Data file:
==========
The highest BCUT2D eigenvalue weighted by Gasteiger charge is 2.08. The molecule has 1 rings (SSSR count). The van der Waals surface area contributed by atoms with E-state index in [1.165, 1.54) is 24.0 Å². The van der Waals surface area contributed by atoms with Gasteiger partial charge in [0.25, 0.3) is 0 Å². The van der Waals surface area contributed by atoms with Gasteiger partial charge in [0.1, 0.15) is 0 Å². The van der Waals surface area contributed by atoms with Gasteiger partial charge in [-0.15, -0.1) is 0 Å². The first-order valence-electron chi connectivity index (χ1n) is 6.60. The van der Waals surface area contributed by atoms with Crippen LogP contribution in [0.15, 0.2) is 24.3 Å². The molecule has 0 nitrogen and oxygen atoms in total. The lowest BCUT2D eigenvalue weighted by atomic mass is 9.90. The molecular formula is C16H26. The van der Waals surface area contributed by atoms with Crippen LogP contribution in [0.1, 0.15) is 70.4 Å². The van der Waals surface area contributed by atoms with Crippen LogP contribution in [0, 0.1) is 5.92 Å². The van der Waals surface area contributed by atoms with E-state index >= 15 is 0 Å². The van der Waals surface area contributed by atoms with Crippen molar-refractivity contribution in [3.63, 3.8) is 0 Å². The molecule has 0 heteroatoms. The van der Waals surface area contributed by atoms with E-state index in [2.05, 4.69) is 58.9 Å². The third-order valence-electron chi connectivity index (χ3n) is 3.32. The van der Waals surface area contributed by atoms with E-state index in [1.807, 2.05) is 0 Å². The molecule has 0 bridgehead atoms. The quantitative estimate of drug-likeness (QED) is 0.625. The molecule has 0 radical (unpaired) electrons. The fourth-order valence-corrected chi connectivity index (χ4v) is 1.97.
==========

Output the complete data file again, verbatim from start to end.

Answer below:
The highest BCUT2D eigenvalue weighted by Gasteiger charge is 2.08. The molecule has 1 rings (SSSR count). The van der Waals surface area contributed by atoms with E-state index in [1.165, 1.54) is 24.0 Å². The van der Waals surface area contributed by atoms with Gasteiger partial charge in [0.25, 0.3) is 0 Å². The van der Waals surface area contributed by atoms with Gasteiger partial charge in [0.1, 0.15) is 0 Å². The van der Waals surface area contributed by atoms with Gasteiger partial charge in [-0.15, -0.1) is 0 Å². The first-order valence-electron chi connectivity index (χ1n) is 6.60. The van der Waals surface area contributed by atoms with Crippen LogP contribution in [0.15, 0.2) is 24.3 Å². The molecule has 0 nitrogen and oxygen atoms in total. The lowest BCUT2D eigenvalue weighted by atomic mass is 9.90. The molecular formula is C16H26. The van der Waals surface area contributed by atoms with Crippen LogP contribution in [0.1, 0.15) is 70.4 Å². The van der Waals surface area contributed by atoms with Crippen LogP contribution in [0, 0.1) is 5.92 Å². The van der Waals surface area contributed by atoms with E-state index >= 15 is 0 Å². The van der Waals surface area contributed by atoms with Crippen molar-refractivity contribution in [3.63, 3.8) is 0 Å². The molecule has 0 heteroatoms. The van der Waals surface area contributed by atoms with E-state index in [2.05, 4.69) is 58.9 Å². The third-order valence-electron chi connectivity index (χ3n) is 3.32. The van der Waals surface area contributed by atoms with E-state index in [1.807, 2.05) is 0 Å². The molecule has 0 bridgehead atoms. The quantitative estimate of drug-likeness (QED) is 0.625. The molecule has 0 radical (unpaired) electrons. The fourth-order valence-corrected chi connectivity index (χ4v) is 1.97.